In the news the other day: the ongoing drought is, well, ongoing; it will take an awful lot of rain just to get our aquifiers back to where they normally are by the end of winter.
Over in Bristol things aren’t as bad as they are further east: we have more rainfall over here than the rest of the country, or at least it always feels that way. Still, it makes me feel guilty about container gardening. It does need more water: containers are always drying out, and don’t catch as much rain as you might expect, especially in a sheltered garden with walls and fences on all sides. Our back bed, when we get it into use, will assuredly be always slightly too damp: it already tends to have a green scum quickly appearing on the surface of the soil, as if it were still in the Proterozoic eon.
What we should be doing, of course, is getting a butt set up. Indeed, if you scroll down or look back at the layout of our garden, you’ll see that we have a couple of potential butt-sites mapped out. One, by the door, would take up quite a bit of our main container-planting space. The other, in a corner between the shed and the house, would be a useful way to occupy an awkward spot; but the problem is getting the water to it. The former site is right by the downpipe, but the more useful site is a long way from the water supply. A pipe would have to be run across the back of the house – right across where the kitchen window is. The gutters are too low, really, to run a pipe across the top of the window, and a pipe underneath it would mean a rather short water butt.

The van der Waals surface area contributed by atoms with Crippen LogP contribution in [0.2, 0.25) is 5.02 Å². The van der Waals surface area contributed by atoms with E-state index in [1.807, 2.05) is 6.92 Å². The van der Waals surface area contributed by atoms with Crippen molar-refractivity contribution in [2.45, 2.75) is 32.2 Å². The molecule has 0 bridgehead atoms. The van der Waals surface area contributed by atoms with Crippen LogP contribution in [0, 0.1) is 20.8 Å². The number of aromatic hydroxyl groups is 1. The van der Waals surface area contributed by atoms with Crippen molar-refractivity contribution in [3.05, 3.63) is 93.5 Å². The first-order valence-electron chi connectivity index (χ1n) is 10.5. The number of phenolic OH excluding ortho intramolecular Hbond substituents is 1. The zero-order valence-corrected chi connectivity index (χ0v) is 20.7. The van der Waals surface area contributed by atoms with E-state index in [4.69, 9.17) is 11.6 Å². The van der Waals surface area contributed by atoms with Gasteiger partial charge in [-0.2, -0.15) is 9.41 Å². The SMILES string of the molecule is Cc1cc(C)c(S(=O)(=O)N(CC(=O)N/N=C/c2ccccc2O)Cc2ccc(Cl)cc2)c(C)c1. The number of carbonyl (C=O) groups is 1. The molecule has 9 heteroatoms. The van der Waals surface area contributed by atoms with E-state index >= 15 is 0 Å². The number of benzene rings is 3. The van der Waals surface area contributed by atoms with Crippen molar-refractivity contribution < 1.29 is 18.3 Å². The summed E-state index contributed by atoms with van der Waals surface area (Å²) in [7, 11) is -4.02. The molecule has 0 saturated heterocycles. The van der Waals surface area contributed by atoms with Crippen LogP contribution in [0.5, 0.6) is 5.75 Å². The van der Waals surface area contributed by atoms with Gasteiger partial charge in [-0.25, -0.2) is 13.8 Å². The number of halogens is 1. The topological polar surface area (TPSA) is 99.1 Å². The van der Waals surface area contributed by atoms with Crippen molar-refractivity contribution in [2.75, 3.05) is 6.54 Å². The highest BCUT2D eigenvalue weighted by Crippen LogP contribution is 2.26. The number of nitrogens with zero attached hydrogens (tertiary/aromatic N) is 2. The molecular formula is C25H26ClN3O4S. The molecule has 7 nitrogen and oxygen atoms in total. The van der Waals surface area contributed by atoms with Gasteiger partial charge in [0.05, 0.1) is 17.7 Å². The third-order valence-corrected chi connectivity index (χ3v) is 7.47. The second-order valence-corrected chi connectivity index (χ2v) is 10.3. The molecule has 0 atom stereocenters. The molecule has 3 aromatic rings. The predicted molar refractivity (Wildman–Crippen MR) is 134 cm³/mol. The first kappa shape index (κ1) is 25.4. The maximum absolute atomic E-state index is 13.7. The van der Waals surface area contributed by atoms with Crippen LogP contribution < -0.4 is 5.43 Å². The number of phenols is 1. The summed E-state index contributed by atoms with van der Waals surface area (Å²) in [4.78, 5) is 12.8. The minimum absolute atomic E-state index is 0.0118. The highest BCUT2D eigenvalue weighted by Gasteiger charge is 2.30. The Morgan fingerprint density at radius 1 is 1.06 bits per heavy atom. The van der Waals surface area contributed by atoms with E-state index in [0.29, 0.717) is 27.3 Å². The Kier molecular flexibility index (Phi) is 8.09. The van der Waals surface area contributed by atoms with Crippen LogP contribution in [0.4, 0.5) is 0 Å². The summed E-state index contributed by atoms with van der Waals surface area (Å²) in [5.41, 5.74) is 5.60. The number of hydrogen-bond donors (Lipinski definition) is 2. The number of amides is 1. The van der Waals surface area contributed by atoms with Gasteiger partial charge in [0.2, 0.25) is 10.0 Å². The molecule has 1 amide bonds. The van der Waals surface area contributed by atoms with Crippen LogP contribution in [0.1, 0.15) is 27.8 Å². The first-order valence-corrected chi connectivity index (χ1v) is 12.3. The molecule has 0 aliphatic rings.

The whole thing is a bit of a tricky problem. I know, conscientiously, we should be saving at least a portion of our rainwater, but finding the place to save it in is going to be a problem. Maybe we’re going to have to think of another way to do it, and work out a more radical answer.
Since the last “week in the garden” post, we have:
- Harvested the first green beans
And, because we went away for a long weekend, that was about it. The garden didn’t take too kindly to us going away, either. Or, rather, it didn’t take too kindly to the weather: the combination of dry, hot days without us there for watering, followed by heavy rain, has not had good results. The spring onions have suffered in particular, and the runner beans have also had problems.
Back in the mists of time – well, August – before this blog had properly started, we sowed a few boxes of quick-growing things to give us some more produce into the autumn. As I mentioned then, I tried an experiment. All of the seeds were sowed into previously-used compost; and for each seed, I sowed one box into compost that had been used to grow peas, and one box into compost that hadn’t. It’s three-and-a-half weeks later now, and the results are pretty clear, at least for the radishes.
The pea compost is, I’m fairly sure, the one on the right. Science!
Not very much has been happening in the garden in the past couple of weeks. Although everything is still productive, now the peas have gone it feels as if things have started winding down for the winter already. Having said that, the beans are still going strong; we’re picking a good handful of runner beans every few days, with plenty more blossom coming, and the first green beans are nearly ready to pick. The sweet peas planted under the green beans are going well, too, some of them almost as high as the beans themselves.
Maybe part of the winding-down feel comes from the weather: lots of rain, with some very heavy downpours, which have broken a few stems. It’s also delayed our ongoing project to dig out the back bed, which we really wanted to have finished by now.